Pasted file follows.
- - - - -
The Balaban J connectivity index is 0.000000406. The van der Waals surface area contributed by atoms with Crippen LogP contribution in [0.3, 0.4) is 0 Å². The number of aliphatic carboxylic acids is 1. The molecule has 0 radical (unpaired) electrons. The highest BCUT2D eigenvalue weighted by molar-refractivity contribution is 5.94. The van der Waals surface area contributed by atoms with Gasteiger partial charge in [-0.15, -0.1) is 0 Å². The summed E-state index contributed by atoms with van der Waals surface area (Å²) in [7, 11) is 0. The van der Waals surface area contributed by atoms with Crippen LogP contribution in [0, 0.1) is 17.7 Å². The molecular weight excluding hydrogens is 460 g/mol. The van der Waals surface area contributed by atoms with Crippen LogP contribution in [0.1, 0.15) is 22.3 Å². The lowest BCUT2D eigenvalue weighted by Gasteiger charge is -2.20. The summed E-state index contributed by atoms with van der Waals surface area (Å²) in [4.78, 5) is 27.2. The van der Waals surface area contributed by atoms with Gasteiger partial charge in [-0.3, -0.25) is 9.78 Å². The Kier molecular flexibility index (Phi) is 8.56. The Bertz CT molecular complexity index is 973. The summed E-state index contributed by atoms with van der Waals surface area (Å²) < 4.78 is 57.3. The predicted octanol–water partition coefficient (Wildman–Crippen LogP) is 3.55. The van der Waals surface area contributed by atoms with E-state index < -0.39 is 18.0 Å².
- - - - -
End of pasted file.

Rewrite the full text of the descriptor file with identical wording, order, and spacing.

The Balaban J connectivity index is 0.000000406. The van der Waals surface area contributed by atoms with Crippen LogP contribution in [0.3, 0.4) is 0 Å². The number of aliphatic carboxylic acids is 1. The molecule has 0 radical (unpaired) electrons. The highest BCUT2D eigenvalue weighted by molar-refractivity contribution is 5.94. The van der Waals surface area contributed by atoms with Gasteiger partial charge in [-0.15, -0.1) is 0 Å². The summed E-state index contributed by atoms with van der Waals surface area (Å²) in [7, 11) is 0. The van der Waals surface area contributed by atoms with Crippen LogP contribution in [0, 0.1) is 17.7 Å². The molecular weight excluding hydrogens is 460 g/mol. The van der Waals surface area contributed by atoms with Crippen LogP contribution in [0.1, 0.15) is 22.3 Å². The lowest BCUT2D eigenvalue weighted by Gasteiger charge is -2.20. The summed E-state index contributed by atoms with van der Waals surface area (Å²) in [4.78, 5) is 27.2. The van der Waals surface area contributed by atoms with Gasteiger partial charge in [-0.3, -0.25) is 9.78 Å². The Kier molecular flexibility index (Phi) is 8.56. The Bertz CT molecular complexity index is 973. The summed E-state index contributed by atoms with van der Waals surface area (Å²) < 4.78 is 57.3. The predicted octanol–water partition coefficient (Wildman–Crippen LogP) is 3.55. The van der Waals surface area contributed by atoms with E-state index < -0.39 is 18.0 Å².